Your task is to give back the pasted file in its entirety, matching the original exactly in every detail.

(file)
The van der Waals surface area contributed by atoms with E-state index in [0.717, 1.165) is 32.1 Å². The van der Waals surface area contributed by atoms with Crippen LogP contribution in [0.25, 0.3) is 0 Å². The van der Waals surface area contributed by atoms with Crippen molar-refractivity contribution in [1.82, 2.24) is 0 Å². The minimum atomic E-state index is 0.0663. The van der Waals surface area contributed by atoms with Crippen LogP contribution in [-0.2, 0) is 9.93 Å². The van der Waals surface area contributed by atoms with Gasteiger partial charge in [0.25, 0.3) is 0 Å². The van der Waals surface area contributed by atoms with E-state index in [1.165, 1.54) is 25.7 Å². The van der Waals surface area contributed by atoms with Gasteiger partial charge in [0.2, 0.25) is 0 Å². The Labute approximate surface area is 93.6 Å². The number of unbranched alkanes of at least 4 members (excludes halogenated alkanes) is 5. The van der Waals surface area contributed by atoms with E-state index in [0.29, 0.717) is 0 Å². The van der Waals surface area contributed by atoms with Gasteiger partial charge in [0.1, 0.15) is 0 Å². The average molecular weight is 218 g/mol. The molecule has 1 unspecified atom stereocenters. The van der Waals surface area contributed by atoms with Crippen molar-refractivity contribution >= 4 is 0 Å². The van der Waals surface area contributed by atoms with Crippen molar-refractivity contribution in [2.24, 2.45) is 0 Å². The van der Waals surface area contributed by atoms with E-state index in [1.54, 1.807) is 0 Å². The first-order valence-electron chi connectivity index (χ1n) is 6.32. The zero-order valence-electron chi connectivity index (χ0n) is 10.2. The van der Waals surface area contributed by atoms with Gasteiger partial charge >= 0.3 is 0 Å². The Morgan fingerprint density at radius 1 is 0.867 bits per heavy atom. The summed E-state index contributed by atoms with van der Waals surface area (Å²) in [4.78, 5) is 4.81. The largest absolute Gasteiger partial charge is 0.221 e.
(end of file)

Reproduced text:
The van der Waals surface area contributed by atoms with E-state index in [0.717, 1.165) is 32.1 Å². The van der Waals surface area contributed by atoms with Crippen LogP contribution in [0.25, 0.3) is 0 Å². The van der Waals surface area contributed by atoms with Crippen molar-refractivity contribution in [1.82, 2.24) is 0 Å². The minimum atomic E-state index is 0.0663. The van der Waals surface area contributed by atoms with Crippen LogP contribution in [-0.2, 0) is 9.93 Å². The van der Waals surface area contributed by atoms with Gasteiger partial charge in [0.25, 0.3) is 0 Å². The van der Waals surface area contributed by atoms with E-state index in [1.165, 1.54) is 25.7 Å². The van der Waals surface area contributed by atoms with Gasteiger partial charge in [0.2, 0.25) is 0 Å². The Labute approximate surface area is 93.6 Å². The number of unbranched alkanes of at least 4 members (excludes halogenated alkanes) is 5. The van der Waals surface area contributed by atoms with E-state index in [0.29, 0.717) is 0 Å². The van der Waals surface area contributed by atoms with Gasteiger partial charge in [0.1, 0.15) is 0 Å². The average molecular weight is 218 g/mol. The molecule has 1 unspecified atom stereocenters. The van der Waals surface area contributed by atoms with Crippen molar-refractivity contribution >= 4 is 0 Å². The van der Waals surface area contributed by atoms with Crippen molar-refractivity contribution in [2.24, 2.45) is 0 Å². The van der Waals surface area contributed by atoms with E-state index in [1.54, 1.807) is 0 Å². The first-order valence-electron chi connectivity index (χ1n) is 6.32. The zero-order valence-electron chi connectivity index (χ0n) is 10.2. The van der Waals surface area contributed by atoms with Gasteiger partial charge >= 0.3 is 0 Å². The Morgan fingerprint density at radius 1 is 0.867 bits per heavy atom. The summed E-state index contributed by atoms with van der Waals surface area (Å²) in [4.78, 5) is 4.81. The largest absolute Gasteiger partial charge is 0.221 e.